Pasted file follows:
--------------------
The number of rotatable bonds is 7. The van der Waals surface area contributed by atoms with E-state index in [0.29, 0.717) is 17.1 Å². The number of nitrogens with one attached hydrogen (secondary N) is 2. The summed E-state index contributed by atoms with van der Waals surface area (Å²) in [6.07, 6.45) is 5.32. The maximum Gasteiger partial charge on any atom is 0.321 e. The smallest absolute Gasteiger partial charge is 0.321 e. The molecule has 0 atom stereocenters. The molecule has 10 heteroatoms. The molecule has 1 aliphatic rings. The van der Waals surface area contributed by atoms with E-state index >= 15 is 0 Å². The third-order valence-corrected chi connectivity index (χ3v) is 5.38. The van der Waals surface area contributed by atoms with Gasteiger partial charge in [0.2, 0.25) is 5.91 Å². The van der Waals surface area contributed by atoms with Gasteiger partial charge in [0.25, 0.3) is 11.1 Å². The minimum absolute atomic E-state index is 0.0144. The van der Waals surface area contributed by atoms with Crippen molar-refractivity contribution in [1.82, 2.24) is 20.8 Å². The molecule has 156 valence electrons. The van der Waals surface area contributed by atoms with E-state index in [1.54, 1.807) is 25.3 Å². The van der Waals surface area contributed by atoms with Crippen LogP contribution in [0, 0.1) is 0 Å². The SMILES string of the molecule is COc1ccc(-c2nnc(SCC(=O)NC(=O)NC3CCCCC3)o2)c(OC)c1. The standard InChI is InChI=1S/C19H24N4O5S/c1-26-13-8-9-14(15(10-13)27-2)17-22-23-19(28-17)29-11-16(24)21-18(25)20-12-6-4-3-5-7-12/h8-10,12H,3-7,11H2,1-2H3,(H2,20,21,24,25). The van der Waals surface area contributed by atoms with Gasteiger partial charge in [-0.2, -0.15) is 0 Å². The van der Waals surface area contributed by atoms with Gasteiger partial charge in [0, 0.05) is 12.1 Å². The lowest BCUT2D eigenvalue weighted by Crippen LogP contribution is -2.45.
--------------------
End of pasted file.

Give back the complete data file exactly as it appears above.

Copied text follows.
The number of rotatable bonds is 7. The van der Waals surface area contributed by atoms with E-state index in [0.29, 0.717) is 17.1 Å². The number of nitrogens with one attached hydrogen (secondary N) is 2. The summed E-state index contributed by atoms with van der Waals surface area (Å²) in [6.07, 6.45) is 5.32. The maximum Gasteiger partial charge on any atom is 0.321 e. The smallest absolute Gasteiger partial charge is 0.321 e. The molecule has 0 atom stereocenters. The molecule has 10 heteroatoms. The molecule has 1 aliphatic rings. The van der Waals surface area contributed by atoms with E-state index >= 15 is 0 Å². The third-order valence-corrected chi connectivity index (χ3v) is 5.38. The van der Waals surface area contributed by atoms with Gasteiger partial charge in [0.2, 0.25) is 5.91 Å². The van der Waals surface area contributed by atoms with Gasteiger partial charge in [0.25, 0.3) is 11.1 Å². The minimum absolute atomic E-state index is 0.0144. The van der Waals surface area contributed by atoms with Crippen molar-refractivity contribution in [1.82, 2.24) is 20.8 Å². The molecule has 156 valence electrons. The van der Waals surface area contributed by atoms with E-state index in [1.54, 1.807) is 25.3 Å². The van der Waals surface area contributed by atoms with Crippen LogP contribution in [0, 0.1) is 0 Å². The SMILES string of the molecule is COc1ccc(-c2nnc(SCC(=O)NC(=O)NC3CCCCC3)o2)c(OC)c1. The standard InChI is InChI=1S/C19H24N4O5S/c1-26-13-8-9-14(15(10-13)27-2)17-22-23-19(28-17)29-11-16(24)21-18(25)20-12-6-4-3-5-7-12/h8-10,12H,3-7,11H2,1-2H3,(H2,20,21,24,25). The van der Waals surface area contributed by atoms with Gasteiger partial charge in [-0.2, -0.15) is 0 Å². The van der Waals surface area contributed by atoms with Gasteiger partial charge in [0, 0.05) is 12.1 Å². The lowest BCUT2D eigenvalue weighted by Crippen LogP contribution is -2.45.